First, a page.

Swansea University has presented an honorary degree to Swansea University alumnus Professor Dewi Meirion Lewis, one of the world’s leading physicists.
Professor Lewis was presented with the honorary doctorate today (26 July) during the degree ceremony for the College of Science.
Dewi Meirion Lewis graduated with a first-class honours degree in Physics from Swansea University in 1969. As an undergraduate, he was one of a group of student volunteers selected to form the University of Wales relief team that went into the mining disaster valley of Aberfan. He became the first Swansea University PhD student to start physics research on positrons, the antimatter of electrons.
After University, he became a Science Fellow at CERN, the European Organization for Nuclear Research in Geneva, Switzerland. He was later appointed engineer-in-charge of CERN’s first hadron collider, which at that time was the world’s most powerful particle accelerator. He brought his ‘atom-smasher’ expertise back into UK industry with Amersham International plc to develop and manufacture radioisotopes for medical applications. He went on to become an internationally acknowledged expert in radioactive pharmaceuticals using cyclotron accelerators and nuclear research reactors.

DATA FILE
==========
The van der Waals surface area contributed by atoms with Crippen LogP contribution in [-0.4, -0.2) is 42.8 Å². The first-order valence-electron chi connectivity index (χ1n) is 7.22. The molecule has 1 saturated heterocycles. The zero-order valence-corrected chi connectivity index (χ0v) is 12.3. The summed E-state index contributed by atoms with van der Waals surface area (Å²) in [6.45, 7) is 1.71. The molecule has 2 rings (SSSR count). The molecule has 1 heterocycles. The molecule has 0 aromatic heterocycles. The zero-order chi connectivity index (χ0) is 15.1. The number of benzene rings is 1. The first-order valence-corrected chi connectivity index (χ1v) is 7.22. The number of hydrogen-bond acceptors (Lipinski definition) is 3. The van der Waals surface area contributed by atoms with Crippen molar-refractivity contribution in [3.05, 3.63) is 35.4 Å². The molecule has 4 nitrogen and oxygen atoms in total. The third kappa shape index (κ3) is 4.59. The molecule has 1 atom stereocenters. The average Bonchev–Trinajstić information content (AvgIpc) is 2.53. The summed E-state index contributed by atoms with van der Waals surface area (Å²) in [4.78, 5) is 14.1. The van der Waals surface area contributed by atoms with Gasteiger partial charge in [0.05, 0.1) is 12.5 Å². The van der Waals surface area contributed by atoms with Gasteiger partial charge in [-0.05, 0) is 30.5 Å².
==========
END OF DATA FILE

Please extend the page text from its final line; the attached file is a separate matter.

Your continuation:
Professor Lewis was one of the first Western scientists ever to enter the Soviet secret city of Chelyabinsk-65, eventually creating a radioisotope joint venture company with the Russian Atomic Energy Ministry.
He organised the Brussels-based Isotope and Reactor Committee for several years and was nominated Vice President of AIPES, the European Industry Medical Imaging Association.
In 2010 he returned to Geneva as the CERN Industry Advisor and now works with UK universities and Government agencies as well as international companies. He is a Fellow of the Learned Society of Wales and the Institute of Physics and has an honorary chair at Swansea University’s College of Science.
On receiving his honorary award, Professor Lewis said: “I feel deeply honoured to receive this award from my ‘alma mater’. It does seem a long time ago since I first walked onto the Swansea University Singleton Campus carrying my student rucksack. The Department of Physics looked after me exceedingly well during my university days and provided the platform for a lifetime career working in physics. I have always stayed in contact with the Department and I am particularly indebted to my former mentor - the late Professor Colyn Grey-Morgan. Thank you again – Diolch yn fawr.”